In the wake of the unprecedented violence they condemn, Fallon was one of the 17 Texas Republicans who voted to object to the Electoral College votes in either Arizona or Pennsylvania. Fallon said he believes the debate they were having on the House floor involved the Constitution and the voting process, and was entirely divorced from the violence and rioting that took place.

“It was important to me, because if we don't have election integrity, and free, honest and open elections, then we're not a republic. We're going to turn into a banana republic. I want all Americans to believe in the results, whether or not we're happy with them,” Fallon said. 

Rep. Chip Roy, R-Texas, who represents the state’s 21st congressional district, was also on the floor, Wednesday, when the Capitol was breached. 

“We must enforce the law. People have breached the Capitol, they need to go to jail. It's dangerous. A lot of people there with a lot of emotions running high. Look, I wish the president had spun people to —  as I said, on the floor of the House of Representatives (Wednesday) night —  to believe things that were not going to happen, and that was unfortunate,” Roy told Spectrum News 1. 

The newly second-term congressman of Central Texas was one of the five House Republicans from the state who did not choose to sustain the objections. Roy emphasized the principles of federalism and honoring states’ rights when it comes to the elections process. 

“That vote may well sign my political death warrant. But so be it. I swore an oath to uphold the Constitution of the United States – and I will not bend its words into contortions for political expediency,” said Roy on the House floor, which drew applause from Democrats.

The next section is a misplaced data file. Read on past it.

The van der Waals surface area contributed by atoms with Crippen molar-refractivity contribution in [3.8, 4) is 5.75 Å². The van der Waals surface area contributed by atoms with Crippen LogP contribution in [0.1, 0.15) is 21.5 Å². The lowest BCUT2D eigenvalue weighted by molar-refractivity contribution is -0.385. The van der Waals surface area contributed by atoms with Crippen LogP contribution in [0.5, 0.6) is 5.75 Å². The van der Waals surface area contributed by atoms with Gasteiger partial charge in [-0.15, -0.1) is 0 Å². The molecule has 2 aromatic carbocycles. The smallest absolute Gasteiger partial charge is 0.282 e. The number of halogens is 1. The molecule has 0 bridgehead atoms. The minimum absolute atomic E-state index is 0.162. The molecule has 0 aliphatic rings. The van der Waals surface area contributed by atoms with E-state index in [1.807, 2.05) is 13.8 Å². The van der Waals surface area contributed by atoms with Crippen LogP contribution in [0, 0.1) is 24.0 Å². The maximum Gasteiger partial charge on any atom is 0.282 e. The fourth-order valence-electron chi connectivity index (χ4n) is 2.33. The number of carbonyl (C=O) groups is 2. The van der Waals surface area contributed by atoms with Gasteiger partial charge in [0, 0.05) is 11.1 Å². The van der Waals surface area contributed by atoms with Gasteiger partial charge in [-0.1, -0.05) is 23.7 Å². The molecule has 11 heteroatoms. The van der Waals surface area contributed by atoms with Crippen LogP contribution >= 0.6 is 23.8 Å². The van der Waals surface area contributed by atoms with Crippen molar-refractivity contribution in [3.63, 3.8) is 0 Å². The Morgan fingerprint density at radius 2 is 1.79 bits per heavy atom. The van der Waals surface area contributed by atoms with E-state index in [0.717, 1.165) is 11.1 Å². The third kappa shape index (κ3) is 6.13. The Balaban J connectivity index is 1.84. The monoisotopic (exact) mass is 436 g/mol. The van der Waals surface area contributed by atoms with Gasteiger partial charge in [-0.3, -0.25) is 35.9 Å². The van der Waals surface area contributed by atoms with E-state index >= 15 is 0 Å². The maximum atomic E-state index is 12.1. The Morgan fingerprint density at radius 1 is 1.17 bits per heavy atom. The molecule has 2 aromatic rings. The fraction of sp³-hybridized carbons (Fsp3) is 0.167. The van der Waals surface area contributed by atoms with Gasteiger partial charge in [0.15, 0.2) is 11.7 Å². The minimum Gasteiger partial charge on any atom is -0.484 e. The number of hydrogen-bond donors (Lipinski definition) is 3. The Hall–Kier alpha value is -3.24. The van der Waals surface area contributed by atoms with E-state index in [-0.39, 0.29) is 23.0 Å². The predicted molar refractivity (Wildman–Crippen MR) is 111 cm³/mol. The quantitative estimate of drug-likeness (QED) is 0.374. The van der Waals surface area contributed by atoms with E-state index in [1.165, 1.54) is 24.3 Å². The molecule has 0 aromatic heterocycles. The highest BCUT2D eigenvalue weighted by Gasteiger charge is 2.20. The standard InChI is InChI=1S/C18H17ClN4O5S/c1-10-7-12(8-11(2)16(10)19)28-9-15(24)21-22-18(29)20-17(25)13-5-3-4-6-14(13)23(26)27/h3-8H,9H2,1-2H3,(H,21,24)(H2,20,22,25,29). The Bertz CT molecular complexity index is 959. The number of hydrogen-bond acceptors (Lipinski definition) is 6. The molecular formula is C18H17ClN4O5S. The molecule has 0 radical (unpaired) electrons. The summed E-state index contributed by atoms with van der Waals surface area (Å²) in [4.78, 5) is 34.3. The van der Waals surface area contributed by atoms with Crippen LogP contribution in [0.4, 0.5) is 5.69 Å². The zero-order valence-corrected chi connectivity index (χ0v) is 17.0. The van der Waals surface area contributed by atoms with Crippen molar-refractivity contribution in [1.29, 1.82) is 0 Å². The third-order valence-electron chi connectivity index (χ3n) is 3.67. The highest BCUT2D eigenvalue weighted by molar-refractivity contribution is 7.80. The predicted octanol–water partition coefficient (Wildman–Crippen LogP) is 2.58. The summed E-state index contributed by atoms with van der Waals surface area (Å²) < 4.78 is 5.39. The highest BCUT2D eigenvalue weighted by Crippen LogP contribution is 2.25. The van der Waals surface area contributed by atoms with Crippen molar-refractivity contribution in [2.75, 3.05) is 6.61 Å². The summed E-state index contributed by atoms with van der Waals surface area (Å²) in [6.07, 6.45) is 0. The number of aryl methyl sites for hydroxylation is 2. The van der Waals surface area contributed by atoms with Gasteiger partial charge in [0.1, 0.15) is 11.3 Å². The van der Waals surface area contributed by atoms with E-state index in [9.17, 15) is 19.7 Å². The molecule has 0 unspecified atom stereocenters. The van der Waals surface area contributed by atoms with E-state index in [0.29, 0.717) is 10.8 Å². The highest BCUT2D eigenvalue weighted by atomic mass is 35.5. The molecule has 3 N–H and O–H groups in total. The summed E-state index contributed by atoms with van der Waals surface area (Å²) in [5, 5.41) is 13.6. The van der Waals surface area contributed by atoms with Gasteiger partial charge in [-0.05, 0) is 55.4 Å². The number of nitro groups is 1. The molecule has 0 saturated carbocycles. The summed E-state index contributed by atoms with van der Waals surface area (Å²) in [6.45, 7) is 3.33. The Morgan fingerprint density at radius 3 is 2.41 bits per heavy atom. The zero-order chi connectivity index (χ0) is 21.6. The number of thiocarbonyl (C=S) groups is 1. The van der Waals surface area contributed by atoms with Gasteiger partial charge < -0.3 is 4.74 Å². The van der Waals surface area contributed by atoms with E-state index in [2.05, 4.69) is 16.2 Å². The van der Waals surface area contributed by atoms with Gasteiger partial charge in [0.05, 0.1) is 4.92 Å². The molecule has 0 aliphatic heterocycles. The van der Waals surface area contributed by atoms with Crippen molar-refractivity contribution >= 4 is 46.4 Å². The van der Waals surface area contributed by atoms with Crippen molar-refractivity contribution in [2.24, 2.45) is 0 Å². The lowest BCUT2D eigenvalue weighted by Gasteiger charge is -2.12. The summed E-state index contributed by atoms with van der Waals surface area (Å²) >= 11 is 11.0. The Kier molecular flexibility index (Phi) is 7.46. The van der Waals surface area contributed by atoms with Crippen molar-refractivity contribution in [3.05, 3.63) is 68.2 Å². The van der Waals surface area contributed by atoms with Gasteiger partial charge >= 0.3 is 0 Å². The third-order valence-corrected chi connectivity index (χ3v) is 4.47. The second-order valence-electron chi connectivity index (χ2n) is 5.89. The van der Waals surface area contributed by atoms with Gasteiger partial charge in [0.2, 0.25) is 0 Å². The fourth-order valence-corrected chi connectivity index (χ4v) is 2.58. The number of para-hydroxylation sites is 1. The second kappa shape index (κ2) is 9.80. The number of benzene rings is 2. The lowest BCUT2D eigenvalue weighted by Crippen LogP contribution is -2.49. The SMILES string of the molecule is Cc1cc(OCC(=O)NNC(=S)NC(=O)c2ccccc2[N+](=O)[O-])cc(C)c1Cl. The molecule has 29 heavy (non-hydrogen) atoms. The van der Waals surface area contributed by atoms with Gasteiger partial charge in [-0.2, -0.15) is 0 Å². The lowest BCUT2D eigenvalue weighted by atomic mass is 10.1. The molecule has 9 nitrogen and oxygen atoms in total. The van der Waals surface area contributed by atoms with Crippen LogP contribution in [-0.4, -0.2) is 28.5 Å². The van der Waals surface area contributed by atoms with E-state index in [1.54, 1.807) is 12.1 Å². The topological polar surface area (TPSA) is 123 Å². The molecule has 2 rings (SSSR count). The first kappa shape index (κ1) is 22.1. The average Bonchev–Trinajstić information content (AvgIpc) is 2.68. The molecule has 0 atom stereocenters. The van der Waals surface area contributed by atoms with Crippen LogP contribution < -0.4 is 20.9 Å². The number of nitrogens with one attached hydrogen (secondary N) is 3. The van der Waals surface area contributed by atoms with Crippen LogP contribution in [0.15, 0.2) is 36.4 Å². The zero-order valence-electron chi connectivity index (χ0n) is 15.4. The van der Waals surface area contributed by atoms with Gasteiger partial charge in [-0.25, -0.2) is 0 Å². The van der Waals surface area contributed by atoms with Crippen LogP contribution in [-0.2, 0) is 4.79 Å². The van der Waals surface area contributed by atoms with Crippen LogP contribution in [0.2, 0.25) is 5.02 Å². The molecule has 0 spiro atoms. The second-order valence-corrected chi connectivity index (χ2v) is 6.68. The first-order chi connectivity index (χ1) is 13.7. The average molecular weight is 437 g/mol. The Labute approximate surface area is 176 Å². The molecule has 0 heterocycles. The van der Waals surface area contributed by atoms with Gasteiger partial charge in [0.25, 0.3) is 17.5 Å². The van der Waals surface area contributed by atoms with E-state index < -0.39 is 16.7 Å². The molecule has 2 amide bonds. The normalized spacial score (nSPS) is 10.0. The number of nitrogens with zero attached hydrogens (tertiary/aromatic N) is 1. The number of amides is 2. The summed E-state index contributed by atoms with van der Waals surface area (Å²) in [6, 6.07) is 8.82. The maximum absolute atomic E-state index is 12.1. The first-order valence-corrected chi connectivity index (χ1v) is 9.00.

Earlier in the week, on the first day of the 117th Congress, Roy objected to the seating of House members from battleground states after growing pledges among his colleagues to disapprove the electoral votes in those states. 

“I believe it's critically important for our country to come together, that we respect our federalist structure to allow Texas to be different than California, New York to be different than Florida, and respect that and part of that is the presidential election process and choosing the electors,” Roy said to Spectrum News 1. 

As the fallout continues, Democratic lawmakers are now taking criticism of President Trump a step further. Some are calling on the vice president and the Cabinet to remove Trump by invoking the 25th amendment and declare the president unfit for officers. Other lawmakers are outright calling for Trump to be impeached less than two weeks after his last day at the White House. 

Rep. Lloyd Doggett, D-Texas, who represents Texas’s 35th congressional district, was in his office across the street from the Capitol when violent demonstrators broke through. He recalled seeing from his office the crowd of protesters surging up the Capitol’s steps.

“This was the act of sedition. Our commander in chief abandoned our country and got his supporters - who he summoned to Washington - to attack the Capitol, purpose being to stop the counting of the vote and peaceful transition of power. This president should be impeached and removed from office. Every day he is in office, even though there are a few left, he poses a security danger to our country, to our families,” Doggett said.